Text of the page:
The Silence Before Bach Movie Review
By Prairie Miller
The cinematic new kid on the block - the hybrid documentary - is apparently here to stay, and not just a momentary quirk or aberration, while expanding the film medium visually and technically. Just as Brian De Palma and Lynn Hershman-Leeson demonstrated so skillfully and inventively last year, with Redacted and Strange Culture respectively, as they delved topically, and ironically, into war and domestic terrorism.
The hybrid documentary also challenges the boundaries of how we see, feel, absorb, digest and make sense of the world around us. And Spanish filmmaker Pere Portabella's The Silence Before Bach is certainly no exception. While the veteran surrealist anti-Franco screenwriter and director - who produced Luis Bunuel's screen classic Viridiana - challenges and perhaps confounds us with the film's title, the silence in this case may refer not only to the composer's revolutionary musical inception, but also to the far from insignificant silence preceding inspiration. And it is the very backdrop of that passive reflection prior to creative conception, not just in historical time but also organic to musical formulation and the space between sounds, that likewise fascinates the filmmaker, both musically and cinematically, in the determined pauses surrounding concepts and images.
Portabella sets the stage for this remarkable creative composition in its own right, as a piano glides by itself without beneift of human participation, through a series of empty rooms. Later, a blind albino piano tuner enters with a seeing eye dog and proceeds to explore the keyboard, as the canine's ears flutter rhythmically in response to sounds. The radically conceived opening perspective juxtaposing the absence of human energy and color with a keen sense of musical tapestry, establishes the unique pleasures of the many astonishing, self-consciously imaginative and meditative, when not eccentric or even comical momentum to follow throughout.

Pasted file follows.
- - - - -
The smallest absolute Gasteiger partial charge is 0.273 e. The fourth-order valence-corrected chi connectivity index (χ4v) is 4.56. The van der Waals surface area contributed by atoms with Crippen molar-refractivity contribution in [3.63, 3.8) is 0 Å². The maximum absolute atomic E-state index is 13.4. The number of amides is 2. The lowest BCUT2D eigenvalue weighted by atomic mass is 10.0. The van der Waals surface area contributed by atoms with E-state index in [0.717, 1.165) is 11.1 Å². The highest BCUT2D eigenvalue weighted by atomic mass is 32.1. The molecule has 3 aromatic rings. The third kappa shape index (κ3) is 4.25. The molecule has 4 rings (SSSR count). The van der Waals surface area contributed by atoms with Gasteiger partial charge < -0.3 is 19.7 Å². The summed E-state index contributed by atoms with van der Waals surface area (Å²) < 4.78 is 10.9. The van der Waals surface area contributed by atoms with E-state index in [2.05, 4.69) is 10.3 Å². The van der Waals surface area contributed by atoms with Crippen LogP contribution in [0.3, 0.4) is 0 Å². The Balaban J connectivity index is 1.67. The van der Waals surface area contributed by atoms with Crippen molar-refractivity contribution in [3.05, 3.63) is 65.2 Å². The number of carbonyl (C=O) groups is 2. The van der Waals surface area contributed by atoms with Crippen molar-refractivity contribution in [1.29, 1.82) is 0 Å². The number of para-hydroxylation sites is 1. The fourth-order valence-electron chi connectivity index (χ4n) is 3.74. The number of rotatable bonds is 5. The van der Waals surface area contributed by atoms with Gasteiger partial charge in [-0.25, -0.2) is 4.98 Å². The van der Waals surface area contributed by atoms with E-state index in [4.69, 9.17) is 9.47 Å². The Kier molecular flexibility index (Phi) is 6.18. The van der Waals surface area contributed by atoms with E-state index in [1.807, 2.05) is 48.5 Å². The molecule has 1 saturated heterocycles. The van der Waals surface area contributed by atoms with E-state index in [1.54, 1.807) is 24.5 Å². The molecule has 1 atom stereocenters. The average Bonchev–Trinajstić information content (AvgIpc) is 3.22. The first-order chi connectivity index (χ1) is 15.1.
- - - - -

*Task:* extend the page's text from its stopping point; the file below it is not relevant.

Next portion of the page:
Though some images presented are simply disconnected or distracting, such as the filmmaker's overly preoccupied obsession with a nude female musician not quite so casually, gratuitously indulging in her habitual daily showering and grooming routines, many others lift the film whimsically and lyrically beyond their mundane backdrops. Including long distance truckers enamored of Bach, who reminisce about playing his chamber pieces at home with the family, or engage in impromptu harmonica fugues on the road; period vignettes featuring introspective portrayals of Bach and Mendelssohn, and the discovery of Bach's blood-soaked music sheets as wrapping for the purchase of brains from freshly slaughtered animals at the local butcher back then; a present day subway car full of cellists gathered silently to play Bach in unison; and, most poignantly, a piano that tragically falls through space into an ocean and drowns.
And perhaps there's a solemn reflection here around memory and loss. This, as the film swings back through history with its own delicate meshing of enchantment and mystery, contemplating a Europe whether before Bach or in our own time "of emptiness with no resonance." The Silence before Bach, a study in sound that both transcends and illuminates a complexity of ideas.
A Films 59 Production
In Spanish. Catalan and German with English subtitles.
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